Despite the DfE guidance on supporting pupils at school with medical issues (2015) stating that: ‘… it is not generally acceptable practice to… … prevent pupils from drinking, eating or taking toilet or other breaks whenever they need to in order to manage their medical condition effectively’, and that it is unacceptable to ‘… require parents, or otherwise make them feel obliged, to attend school to administer medication or provide medical support to their child, including with toileting issues…’, increasingly those contacting helplines run by both Bladder & Bowel UK and ERIC, The Children’s Bowel and Bladder Charity, were raising concerns about the understanding of education professionals and the care offered to children in nurseries, schools and colleges. Specialist healthcare professionals at a regional meeting, several of whom were having problems finding support at school for children who were on their caseloads, all agreed that national guidance would be helpful.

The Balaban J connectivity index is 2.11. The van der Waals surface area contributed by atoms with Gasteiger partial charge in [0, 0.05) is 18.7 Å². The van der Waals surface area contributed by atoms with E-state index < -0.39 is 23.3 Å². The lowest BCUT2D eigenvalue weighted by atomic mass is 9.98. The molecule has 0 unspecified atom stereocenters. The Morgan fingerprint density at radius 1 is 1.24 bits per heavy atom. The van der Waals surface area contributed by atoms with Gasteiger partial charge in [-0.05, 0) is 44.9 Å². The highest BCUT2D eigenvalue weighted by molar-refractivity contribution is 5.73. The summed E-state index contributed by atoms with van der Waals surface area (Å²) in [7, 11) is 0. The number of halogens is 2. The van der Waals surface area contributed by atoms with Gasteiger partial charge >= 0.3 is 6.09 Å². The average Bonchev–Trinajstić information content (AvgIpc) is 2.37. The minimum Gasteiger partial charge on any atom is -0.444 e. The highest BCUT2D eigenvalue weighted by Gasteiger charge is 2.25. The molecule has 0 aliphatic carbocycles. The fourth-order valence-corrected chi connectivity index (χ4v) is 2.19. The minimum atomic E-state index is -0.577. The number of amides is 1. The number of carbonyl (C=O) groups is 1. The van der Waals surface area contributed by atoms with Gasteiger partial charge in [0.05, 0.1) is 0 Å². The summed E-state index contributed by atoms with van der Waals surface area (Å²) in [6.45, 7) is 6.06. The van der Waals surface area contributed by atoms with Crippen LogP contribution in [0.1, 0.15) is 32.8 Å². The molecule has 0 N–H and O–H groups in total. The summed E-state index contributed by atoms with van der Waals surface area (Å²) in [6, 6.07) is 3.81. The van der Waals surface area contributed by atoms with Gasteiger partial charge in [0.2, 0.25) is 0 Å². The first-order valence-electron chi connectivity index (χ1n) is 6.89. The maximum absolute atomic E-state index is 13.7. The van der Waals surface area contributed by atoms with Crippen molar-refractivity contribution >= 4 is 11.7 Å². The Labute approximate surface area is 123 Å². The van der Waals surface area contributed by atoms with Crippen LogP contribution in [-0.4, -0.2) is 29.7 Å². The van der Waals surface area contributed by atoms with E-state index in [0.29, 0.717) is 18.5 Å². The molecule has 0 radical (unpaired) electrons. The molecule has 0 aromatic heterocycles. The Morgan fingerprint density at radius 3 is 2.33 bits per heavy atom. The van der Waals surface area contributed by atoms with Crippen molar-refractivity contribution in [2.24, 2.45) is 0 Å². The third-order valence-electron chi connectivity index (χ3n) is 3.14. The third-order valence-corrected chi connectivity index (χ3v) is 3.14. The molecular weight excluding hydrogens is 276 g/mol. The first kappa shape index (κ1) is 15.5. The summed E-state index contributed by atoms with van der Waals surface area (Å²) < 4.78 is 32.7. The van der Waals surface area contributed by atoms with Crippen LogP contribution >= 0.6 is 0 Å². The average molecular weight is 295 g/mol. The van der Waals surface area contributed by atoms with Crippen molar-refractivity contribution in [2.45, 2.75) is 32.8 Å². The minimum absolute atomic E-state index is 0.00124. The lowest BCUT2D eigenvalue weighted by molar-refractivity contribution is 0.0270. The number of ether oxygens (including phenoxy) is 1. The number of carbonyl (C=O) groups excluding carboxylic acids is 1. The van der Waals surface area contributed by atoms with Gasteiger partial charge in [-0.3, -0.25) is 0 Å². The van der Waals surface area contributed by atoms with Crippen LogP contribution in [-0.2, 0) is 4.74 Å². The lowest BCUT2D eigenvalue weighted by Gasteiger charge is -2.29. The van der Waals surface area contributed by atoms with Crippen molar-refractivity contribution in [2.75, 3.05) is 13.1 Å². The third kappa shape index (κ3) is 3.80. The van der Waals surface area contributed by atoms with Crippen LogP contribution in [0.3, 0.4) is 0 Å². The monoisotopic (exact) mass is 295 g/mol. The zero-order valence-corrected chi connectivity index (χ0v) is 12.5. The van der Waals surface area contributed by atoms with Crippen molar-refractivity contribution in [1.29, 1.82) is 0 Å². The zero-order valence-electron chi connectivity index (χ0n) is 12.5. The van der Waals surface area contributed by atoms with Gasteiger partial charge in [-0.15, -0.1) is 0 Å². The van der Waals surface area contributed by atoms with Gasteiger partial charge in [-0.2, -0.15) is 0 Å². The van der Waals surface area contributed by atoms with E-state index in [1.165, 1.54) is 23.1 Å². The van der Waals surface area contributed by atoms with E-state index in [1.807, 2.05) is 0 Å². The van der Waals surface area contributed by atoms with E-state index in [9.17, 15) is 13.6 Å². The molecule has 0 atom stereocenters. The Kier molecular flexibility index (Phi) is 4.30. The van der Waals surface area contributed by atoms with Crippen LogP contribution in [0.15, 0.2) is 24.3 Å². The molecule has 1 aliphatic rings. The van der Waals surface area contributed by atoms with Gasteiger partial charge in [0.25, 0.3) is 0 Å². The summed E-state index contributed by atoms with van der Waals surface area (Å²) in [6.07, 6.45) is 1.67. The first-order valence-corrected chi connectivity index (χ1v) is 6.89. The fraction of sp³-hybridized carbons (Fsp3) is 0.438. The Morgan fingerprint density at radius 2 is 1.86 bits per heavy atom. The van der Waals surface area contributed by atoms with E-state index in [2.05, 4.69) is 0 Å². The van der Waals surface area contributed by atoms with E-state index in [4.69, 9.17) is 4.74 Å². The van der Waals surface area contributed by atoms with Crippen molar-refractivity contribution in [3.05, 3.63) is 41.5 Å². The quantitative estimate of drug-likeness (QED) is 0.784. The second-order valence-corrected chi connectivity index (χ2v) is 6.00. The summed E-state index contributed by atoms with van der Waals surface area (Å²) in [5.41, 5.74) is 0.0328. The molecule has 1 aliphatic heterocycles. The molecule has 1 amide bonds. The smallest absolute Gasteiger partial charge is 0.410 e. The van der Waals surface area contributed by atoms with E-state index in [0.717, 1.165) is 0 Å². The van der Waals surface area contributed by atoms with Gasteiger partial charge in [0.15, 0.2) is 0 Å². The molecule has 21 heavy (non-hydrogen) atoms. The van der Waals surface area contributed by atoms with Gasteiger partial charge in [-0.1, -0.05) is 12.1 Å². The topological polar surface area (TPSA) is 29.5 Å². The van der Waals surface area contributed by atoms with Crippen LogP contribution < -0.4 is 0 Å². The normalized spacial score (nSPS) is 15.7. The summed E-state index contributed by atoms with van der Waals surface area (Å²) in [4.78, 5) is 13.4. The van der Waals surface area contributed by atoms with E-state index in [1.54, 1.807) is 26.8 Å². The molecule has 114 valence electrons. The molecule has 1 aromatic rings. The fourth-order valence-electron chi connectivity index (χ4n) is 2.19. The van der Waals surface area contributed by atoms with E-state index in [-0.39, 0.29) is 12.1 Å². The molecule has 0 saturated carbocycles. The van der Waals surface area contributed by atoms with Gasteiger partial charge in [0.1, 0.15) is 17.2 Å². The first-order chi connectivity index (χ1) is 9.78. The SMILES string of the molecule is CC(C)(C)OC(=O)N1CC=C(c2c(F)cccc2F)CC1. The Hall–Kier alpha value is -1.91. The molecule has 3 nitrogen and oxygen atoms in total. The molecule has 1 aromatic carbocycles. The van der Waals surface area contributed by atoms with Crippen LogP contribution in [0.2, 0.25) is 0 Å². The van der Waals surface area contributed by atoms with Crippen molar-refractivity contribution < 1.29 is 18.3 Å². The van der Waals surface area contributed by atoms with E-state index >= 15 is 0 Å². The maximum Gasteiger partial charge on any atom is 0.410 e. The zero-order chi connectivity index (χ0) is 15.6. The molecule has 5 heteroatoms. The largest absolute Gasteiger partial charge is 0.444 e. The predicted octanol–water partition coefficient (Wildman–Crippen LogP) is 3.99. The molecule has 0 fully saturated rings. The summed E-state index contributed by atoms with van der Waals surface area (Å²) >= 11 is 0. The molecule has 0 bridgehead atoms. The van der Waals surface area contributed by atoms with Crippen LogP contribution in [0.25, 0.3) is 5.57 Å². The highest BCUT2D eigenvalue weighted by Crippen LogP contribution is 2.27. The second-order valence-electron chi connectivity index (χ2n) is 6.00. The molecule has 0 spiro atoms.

Bladder & Bowel UK and ERIC collaborated to try and address the issues in as simple and accessible a way as possible. Although there was much good work being done at a local level between children’s services and schools, it was felt that one national guidance document with all the relevant and updated information in one place, easily available online, would be beneficial to children, families, health and education professionals.